image-  Seismograph readings registering an earthquake

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What three measurements help scientists determine how an earthquake happens?

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What do the Earthquake Engineering Research Centers do?

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How does the Friction Pendulum System (FPS) work to save buildings?

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Earthquake hazard mitigation work, funded by NSF, developed the knowledge that will estimate seismic hazard and enhance the reliability and performance of our infrastructure systems.

The infrastructure includes buildings, bridges, highways, sewers, water mains and other lifelines on which we all rely when an earthquake disaster occurs. The research is conducted in the field, in experimental laboratories, at computers and in cities after an earthquake occurs.

New progress
Significant progress is being made in understanding why earthquakes occur where they do and where future earthquakes may happen. For the first time,spacethe integration of geologic, seismic and geodetic measurements is drawing a consistent picture of the earthquake mechanism that can be used to lessen damage.

Work is well under way to develop "smart" buildings and bridges that can automatically adjust to earthquake forces. For example, the base-isolation building concept, which is somewhat analogous to large ball bearings, is currently in use at San Francisco's City Hall and at the new San Francisco International Airport terminal; with more than 1.2 million square feet of space, this is the largest base-isolated building in the world.

FPS system
For another San Francisco building, architects and engineers proposed the use of the Friction Pendulum System (FPS), a method that would enable the historic 60,000-ton U.S. Court of Appeals building to ride out an earthquake by gently swaying back and forth like a pendulum.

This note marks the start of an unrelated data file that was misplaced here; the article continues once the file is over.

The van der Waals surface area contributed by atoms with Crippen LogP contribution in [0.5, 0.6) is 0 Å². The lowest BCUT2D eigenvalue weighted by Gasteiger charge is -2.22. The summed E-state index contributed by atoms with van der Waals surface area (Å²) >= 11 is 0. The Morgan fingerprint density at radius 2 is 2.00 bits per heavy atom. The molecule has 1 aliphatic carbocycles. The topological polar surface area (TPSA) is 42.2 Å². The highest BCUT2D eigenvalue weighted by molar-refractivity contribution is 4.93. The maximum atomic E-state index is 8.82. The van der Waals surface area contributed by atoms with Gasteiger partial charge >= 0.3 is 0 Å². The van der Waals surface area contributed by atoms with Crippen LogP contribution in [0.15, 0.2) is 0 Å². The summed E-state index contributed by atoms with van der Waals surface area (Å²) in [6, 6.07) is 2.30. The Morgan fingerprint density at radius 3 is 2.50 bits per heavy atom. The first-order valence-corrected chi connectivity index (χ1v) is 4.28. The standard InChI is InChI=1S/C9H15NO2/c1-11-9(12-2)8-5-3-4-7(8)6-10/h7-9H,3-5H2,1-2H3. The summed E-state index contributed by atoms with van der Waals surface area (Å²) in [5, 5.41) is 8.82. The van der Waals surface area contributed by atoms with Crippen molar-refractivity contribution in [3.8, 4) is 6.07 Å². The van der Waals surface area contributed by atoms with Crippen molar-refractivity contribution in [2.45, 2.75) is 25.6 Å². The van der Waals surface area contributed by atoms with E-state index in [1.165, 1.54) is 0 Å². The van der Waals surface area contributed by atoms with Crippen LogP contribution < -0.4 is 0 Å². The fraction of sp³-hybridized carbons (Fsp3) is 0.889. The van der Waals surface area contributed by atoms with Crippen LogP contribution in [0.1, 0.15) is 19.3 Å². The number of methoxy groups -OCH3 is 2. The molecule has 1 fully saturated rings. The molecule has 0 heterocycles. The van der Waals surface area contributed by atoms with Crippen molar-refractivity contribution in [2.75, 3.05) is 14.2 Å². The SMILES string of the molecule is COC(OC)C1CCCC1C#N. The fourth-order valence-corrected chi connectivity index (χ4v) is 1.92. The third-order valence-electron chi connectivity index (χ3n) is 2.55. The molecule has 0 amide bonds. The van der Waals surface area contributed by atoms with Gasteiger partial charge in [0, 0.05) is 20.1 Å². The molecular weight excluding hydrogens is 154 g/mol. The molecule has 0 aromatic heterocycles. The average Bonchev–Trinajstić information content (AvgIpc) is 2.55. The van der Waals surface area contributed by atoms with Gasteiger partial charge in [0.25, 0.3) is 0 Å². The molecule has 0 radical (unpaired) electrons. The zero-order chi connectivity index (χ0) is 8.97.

FPS can substantially improve the earthquake resistance of new and existing buildings, without an increase in costs. Because of the inherent simplicity and versatility of the FPS concept, this new isolation system could become a major tool for the seismic-resistant design of constructed facilities.

Toward forecasts
Researchers funded through NSF's Civil and Mechanical Systems programs and through the GEO Directorate— supported Southern California Earthquake Center (SCEC) are working to predict what will happen when an earthquake does occur and are trying to forecast potential damage based on the effects of past quakes.

City planners in Southern California look to SCEC, which also helps to develop hazard maps that tell where and how frequently earthquakes are likely to occur and what will be the level of ground shaking.

Research programs
Additionally, NSF funds an Earthquake Engineering Research Center at three Universities: University of Illinois-Urbana/Champaign, the University of California-Berkeley and the State University of New York-Buffalo. These centersspacedevelop and execute integrated research programs that will help the nation to be ready when the next big quake comes.

In the future, NSF will fund the development of a vast new virtual center—the Network for Earthquake Engineering Simulation—which will link experimenters and analysts worldwide in an Internet-based system created to share experiments, results, observations and models.

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